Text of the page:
North Florida
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Bravo, well done.
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Old 10-14-2020, 01:00 PM   #11
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California
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Timber Wolf, thank you...
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Bravo, well done.
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Old 10-14-2020, 01:19 PM   #12
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Name: Tracy
Trailer: Scamp 13, 1980
AZ
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Love your work.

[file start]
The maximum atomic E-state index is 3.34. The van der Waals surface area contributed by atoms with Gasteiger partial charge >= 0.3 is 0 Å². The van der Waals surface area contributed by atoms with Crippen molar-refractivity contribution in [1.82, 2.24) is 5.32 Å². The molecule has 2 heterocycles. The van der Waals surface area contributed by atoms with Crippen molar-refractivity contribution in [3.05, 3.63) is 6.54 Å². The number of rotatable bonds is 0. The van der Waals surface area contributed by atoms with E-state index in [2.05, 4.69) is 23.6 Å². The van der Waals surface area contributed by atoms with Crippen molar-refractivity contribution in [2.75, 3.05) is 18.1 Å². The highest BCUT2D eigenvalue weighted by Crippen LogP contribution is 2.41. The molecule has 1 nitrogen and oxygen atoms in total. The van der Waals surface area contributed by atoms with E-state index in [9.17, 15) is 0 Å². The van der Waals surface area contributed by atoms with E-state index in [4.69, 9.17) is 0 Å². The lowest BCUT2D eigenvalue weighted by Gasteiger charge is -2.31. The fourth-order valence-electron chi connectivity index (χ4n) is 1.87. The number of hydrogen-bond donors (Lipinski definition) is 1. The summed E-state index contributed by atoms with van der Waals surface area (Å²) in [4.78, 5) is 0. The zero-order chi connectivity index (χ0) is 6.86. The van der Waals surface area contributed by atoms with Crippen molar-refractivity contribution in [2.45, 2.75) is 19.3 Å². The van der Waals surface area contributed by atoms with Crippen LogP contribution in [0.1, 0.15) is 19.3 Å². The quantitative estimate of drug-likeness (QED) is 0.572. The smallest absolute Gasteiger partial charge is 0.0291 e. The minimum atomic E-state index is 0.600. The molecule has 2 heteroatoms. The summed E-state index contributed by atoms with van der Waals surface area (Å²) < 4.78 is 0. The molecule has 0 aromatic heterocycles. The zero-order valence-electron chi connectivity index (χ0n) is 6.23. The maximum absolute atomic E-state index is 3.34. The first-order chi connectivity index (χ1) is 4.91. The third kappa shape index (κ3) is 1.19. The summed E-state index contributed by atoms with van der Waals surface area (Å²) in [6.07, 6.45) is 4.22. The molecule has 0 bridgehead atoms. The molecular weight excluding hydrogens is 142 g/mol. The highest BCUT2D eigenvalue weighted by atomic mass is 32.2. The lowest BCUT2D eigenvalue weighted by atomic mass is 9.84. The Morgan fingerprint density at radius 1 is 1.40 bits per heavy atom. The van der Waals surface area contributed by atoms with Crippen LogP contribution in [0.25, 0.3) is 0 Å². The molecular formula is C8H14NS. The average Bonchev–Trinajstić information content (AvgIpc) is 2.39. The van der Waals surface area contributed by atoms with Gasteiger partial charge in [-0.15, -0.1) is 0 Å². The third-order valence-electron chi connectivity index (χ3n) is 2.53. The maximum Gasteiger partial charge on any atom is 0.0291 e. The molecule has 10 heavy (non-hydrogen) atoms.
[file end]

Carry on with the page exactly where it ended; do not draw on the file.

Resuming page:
I have been planning a similar mod with a Lagun table mount and yours is the first I've seen. Beautifully done. Thanks for the excellent post and photos.
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Old 10-14-2020, 01:28 PM   #13
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Trailer: Scamp
California
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Tracy, let me know if you have any questions, material lists, or need any other photos...
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I have been planning a similar mod with a Lagun table mount and yours is the first I've seen. Beautifully done. Thanks for the excellent post and photos.
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Old 10-14-2020, 03:41 PM   #14
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Name: David
Trailer: 2013 Scamp 13 S1 BB
IL